Sadly, in the same way we are terrible at estimating how many calories we consume, we are also terrible at estimating how many calories we burn during exercise . This is not helped by the fact that the tools we use to estimate how many calories we burn during exercise are inaccurate themselves.
For instance, the fitness trackers we wear (i.e. apple watch, fitbit, etc) can be off by as much as 90% . Exercise equipment, such as treadmills, ellipticals, and stair steppers, are no better.
It should be noted that 90% inaccuracy is a bit extreme in most scenarios, but they are still not accurate and tend to overestimate. A good rule of thumb is to assume that you burned 20-40% less calories than what the equipment/tracker says.
Furthermore, your super intense leg weight lifting session is not burning nearly as many calories as you think. In reality, your hardest weight training session is probably only burning about 100-300 calories.
What about HIIT? That’s the new craze for burning calories right? This shredded trainer on youtube is saying that i can burn 500 calories in this super intense 10 minute HIIT session if I just follow along!
Yeah sorry, that’s bullshit too. I am going to let you in on a little secret. Those trainers say that just because they want you to click on their videos. In reality, they are doing much more than what you see them doing (and different exercises as well). Plus, they are following a strict diet (and a lot of the shredded and jacked ones are on some naughty supplements as well *cough steroids cough*).
Even an intense HIIT workout will probably only have you burning 75-125 calories per 10 minute session.
So, if you are struggling to lose weight, you are probably burning less calories than you think. That is why diet is so important.
Now that I feel like a proper Debbie Downer, there are ways to make this all easier. Having a grasp on how many calories you are eating is the first step. Once you have that figured out, you can swap out calorie dense foods for ones that are much less calorie dense. Check out some of my favorites:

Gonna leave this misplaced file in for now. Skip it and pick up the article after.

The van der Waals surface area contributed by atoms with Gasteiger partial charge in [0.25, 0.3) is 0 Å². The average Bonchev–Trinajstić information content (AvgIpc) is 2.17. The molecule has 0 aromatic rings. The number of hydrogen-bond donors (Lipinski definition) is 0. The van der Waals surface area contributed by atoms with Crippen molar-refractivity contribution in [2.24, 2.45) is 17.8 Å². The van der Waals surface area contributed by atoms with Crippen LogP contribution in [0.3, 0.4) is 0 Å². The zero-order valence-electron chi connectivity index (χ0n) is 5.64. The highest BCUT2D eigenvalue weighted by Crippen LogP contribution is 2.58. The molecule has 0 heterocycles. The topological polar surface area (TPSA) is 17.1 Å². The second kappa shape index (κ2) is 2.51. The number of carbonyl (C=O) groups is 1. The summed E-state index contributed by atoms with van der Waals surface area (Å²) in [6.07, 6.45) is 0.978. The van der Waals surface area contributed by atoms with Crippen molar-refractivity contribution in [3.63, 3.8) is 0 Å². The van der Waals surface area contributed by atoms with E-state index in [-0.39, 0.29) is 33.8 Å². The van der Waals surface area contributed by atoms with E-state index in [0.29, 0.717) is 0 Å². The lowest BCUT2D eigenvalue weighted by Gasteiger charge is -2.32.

You can still eat “bad” foods, they just need to be in moderation. You do not have to be perfect, just try to make more smart choices than bad.
Once you get your diet in check, exercise can be the extra additive to your routine to burn more calories throughout the day. My favorite part about burning calories from exercise is that it means I can eat more food during the day and maintain weight. Plus, exercise can help you feel much more confident and look better in the mirror. It just should not be your primary tool for losing weight.
This can all be a very daunting task to undertake at first, and if you want help, you can reach out to me HERE for a free consultation to figure out how I can help you along the way. My goal as a trainer is to help you learn how to eat and train so that you can kick me to the curb when you have it figured out to the point where you can maintain momentum on your own (just please don’t kick me too hard cause your legs are gonna be strong af).
Or, you can sign up for my monthly newsletter, where I provide all sorts of extra tips and tricks to help you along the way. It is totally free and you can brag to all your friends that you are part of the Block Party 😉
Peace, love, happiness, and six pack abs,
 Donahoo WT, Levine JA, Melanson EL. Variability in energy expenditure and its components. Curr Opin Clin Nutr Metab Care. (2004)
Brown, R. E., Canning, K. L., Fung, M., Jiandani, D., Riddell, M. C., Macpherson, A. K., & Kuk, J. L. (2016). Calorie Estimation in Adults Differing in Body Weight Class and Weight Loss Status. Medicine and science in sports and exercise, 48(3), 521–526. https://doi.org/10.1249/MSS.0000000000000796
 Jumpertz, R., Venti, C. A., Le, D. S., Michaels, J., Parrington, S., Krakoff, J., & Votruba, S. (2013). Food label accuracy of common snack foods. Obesity (Silver Spring, Md.), 21(1), 164–169. https://doi.org/10.1002/oby.20185
 Canning KL, Brown RE, Jamnik VK, Salmon A, Ardern CI, et al. (2014) Individuals Underestimate Moderate and Vigorous Intensity Physical Activity. PLOS ONE 9(5): e97927. https://doi.org/10.1371/journal.pone.0097927
 Shcherbina, Anna; Mattsson, C. M.; Waggott, Daryl; Salisbury, Heidi; Christle, Jeffrey W.; Hastie, Trevor; Wheeler, Matthew T.; Ashley, Euan A. 2017. “Accuracy in Wrist-Worn, Sensor-Based Measurements of Heart Rate and Energy Expenditure in a Diverse Cohort” J. Pers. Med. 7, no. 2: 3. https://doi.org/10.3390/jpm7020003